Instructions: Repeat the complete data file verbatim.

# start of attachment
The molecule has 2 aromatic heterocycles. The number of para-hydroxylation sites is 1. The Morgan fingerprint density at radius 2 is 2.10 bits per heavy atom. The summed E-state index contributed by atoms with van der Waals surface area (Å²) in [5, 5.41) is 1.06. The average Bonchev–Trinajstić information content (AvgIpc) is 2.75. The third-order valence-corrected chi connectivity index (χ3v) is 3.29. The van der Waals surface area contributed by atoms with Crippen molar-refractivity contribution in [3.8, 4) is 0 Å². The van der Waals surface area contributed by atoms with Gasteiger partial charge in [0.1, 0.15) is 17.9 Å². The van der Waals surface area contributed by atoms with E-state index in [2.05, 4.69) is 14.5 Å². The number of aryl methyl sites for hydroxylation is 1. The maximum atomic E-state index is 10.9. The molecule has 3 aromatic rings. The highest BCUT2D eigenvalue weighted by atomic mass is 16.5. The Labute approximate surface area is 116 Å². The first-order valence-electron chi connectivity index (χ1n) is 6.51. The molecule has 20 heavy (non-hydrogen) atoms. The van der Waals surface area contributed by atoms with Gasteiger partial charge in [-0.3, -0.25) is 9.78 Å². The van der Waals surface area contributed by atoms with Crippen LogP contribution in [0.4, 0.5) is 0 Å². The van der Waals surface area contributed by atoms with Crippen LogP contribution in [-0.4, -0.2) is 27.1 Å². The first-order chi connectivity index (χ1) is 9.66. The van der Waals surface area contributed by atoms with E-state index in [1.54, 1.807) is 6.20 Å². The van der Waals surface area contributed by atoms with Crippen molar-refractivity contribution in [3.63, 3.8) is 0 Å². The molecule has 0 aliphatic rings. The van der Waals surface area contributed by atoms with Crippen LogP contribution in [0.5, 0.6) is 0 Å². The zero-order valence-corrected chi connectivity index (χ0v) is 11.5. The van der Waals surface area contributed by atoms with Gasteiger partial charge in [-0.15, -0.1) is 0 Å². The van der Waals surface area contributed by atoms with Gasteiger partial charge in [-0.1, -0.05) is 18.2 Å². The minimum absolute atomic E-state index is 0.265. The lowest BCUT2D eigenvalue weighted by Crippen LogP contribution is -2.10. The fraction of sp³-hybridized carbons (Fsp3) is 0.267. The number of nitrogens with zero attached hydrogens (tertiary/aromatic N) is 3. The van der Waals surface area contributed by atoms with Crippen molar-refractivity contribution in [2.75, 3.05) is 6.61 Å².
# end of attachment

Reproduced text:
The molecule has 2 aromatic heterocycles. The number of para-hydroxylation sites is 1. The Morgan fingerprint density at radius 2 is 2.10 bits per heavy atom. The summed E-state index contributed by atoms with van der Waals surface area (Å²) in [5, 5.41) is 1.06. The average Bonchev–Trinajstić information content (AvgIpc) is 2.75. The third-order valence-corrected chi connectivity index (χ3v) is 3.29. The van der Waals surface area contributed by atoms with Crippen molar-refractivity contribution in [3.8, 4) is 0 Å². The van der Waals surface area contributed by atoms with Gasteiger partial charge in [0.1, 0.15) is 17.9 Å². The van der Waals surface area contributed by atoms with E-state index in [2.05, 4.69) is 14.5 Å². The number of aryl methyl sites for hydroxylation is 1. The maximum atomic E-state index is 10.9. The molecule has 3 aromatic rings. The highest BCUT2D eigenvalue weighted by atomic mass is 16.5. The Labute approximate surface area is 116 Å². The first-order valence-electron chi connectivity index (χ1n) is 6.51. The molecule has 20 heavy (non-hydrogen) atoms. The van der Waals surface area contributed by atoms with Gasteiger partial charge in [-0.3, -0.25) is 9.78 Å². The van der Waals surface area contributed by atoms with Crippen LogP contribution in [0.4, 0.5) is 0 Å². The van der Waals surface area contributed by atoms with Crippen LogP contribution in [-0.4, -0.2) is 27.1 Å². The first-order chi connectivity index (χ1) is 9.66. The van der Waals surface area contributed by atoms with E-state index in [1.54, 1.807) is 6.20 Å². The van der Waals surface area contributed by atoms with Crippen molar-refractivity contribution in [3.63, 3.8) is 0 Å². The molecule has 0 aliphatic rings. The van der Waals surface area contributed by atoms with Crippen LogP contribution in [0.5, 0.6) is 0 Å². The zero-order valence-corrected chi connectivity index (χ0v) is 11.5. The van der Waals surface area contributed by atoms with Gasteiger partial charge in [-0.15, -0.1) is 0 Å². The van der Waals surface area contributed by atoms with Gasteiger partial charge in [-0.1, -0.05) is 18.2 Å². The minimum absolute atomic E-state index is 0.265. The lowest BCUT2D eigenvalue weighted by Crippen LogP contribution is -2.10. The fraction of sp³-hybridized carbons (Fsp3) is 0.267. The number of nitrogens with zero attached hydrogens (tertiary/aromatic N) is 3. The van der Waals surface area contributed by atoms with Crippen molar-refractivity contribution in [2.75, 3.05) is 6.61 Å².